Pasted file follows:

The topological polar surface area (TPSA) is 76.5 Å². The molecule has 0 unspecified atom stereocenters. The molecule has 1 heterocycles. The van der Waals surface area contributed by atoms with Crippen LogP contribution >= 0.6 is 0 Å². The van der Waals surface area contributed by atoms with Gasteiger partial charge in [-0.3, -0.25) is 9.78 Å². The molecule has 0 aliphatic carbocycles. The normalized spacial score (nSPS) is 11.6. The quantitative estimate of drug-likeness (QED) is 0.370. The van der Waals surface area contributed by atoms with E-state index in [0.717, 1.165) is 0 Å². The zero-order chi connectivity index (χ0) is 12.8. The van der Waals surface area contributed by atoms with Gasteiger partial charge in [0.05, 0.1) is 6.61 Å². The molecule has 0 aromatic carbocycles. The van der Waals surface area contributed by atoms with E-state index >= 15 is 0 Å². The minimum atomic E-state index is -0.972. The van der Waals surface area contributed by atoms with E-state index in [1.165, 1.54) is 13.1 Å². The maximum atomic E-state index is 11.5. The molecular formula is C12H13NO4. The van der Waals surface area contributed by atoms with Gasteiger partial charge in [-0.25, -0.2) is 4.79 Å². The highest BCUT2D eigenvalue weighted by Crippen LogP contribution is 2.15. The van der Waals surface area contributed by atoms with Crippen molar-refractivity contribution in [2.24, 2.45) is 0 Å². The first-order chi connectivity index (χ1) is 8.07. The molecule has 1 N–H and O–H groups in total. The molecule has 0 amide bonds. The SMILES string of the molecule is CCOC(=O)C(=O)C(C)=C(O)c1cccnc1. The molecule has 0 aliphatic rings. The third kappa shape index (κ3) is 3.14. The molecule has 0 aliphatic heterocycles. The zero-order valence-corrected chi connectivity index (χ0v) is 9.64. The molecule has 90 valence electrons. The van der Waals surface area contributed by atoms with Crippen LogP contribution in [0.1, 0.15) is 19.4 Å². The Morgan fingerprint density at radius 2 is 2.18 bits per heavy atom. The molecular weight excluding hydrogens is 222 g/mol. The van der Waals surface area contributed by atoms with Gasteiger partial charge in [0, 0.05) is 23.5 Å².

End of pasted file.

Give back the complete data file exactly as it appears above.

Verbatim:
The topological polar surface area (TPSA) is 76.5 Å². The molecule has 0 unspecified atom stereocenters. The molecule has 1 heterocycles. The van der Waals surface area contributed by atoms with Crippen LogP contribution >= 0.6 is 0 Å². The van der Waals surface area contributed by atoms with Gasteiger partial charge in [-0.3, -0.25) is 9.78 Å². The molecule has 0 aliphatic carbocycles. The normalized spacial score (nSPS) is 11.6. The quantitative estimate of drug-likeness (QED) is 0.370. The van der Waals surface area contributed by atoms with E-state index in [0.717, 1.165) is 0 Å². The zero-order chi connectivity index (χ0) is 12.8. The van der Waals surface area contributed by atoms with Gasteiger partial charge in [0.05, 0.1) is 6.61 Å². The molecule has 0 aromatic carbocycles. The van der Waals surface area contributed by atoms with E-state index >= 15 is 0 Å². The minimum atomic E-state index is -0.972. The van der Waals surface area contributed by atoms with E-state index in [1.165, 1.54) is 13.1 Å². The maximum atomic E-state index is 11.5. The molecular formula is C12H13NO4. The van der Waals surface area contributed by atoms with Gasteiger partial charge in [-0.25, -0.2) is 4.79 Å². The highest BCUT2D eigenvalue weighted by Crippen LogP contribution is 2.15. The van der Waals surface area contributed by atoms with Crippen molar-refractivity contribution in [2.24, 2.45) is 0 Å². The first-order chi connectivity index (χ1) is 8.07. The molecule has 1 N–H and O–H groups in total. The molecule has 0 amide bonds. The SMILES string of the molecule is CCOC(=O)C(=O)C(C)=C(O)c1cccnc1. The molecule has 0 aliphatic rings. The third kappa shape index (κ3) is 3.14. The molecule has 0 aliphatic heterocycles. The zero-order valence-corrected chi connectivity index (χ0v) is 9.64. The molecule has 90 valence electrons. The van der Waals surface area contributed by atoms with Crippen LogP contribution in [0.1, 0.15) is 19.4 Å². The Morgan fingerprint density at radius 2 is 2.18 bits per heavy atom. The molecular weight excluding hydrogens is 222 g/mol. The van der Waals surface area contributed by atoms with Gasteiger partial charge in [0, 0.05) is 23.5 Å².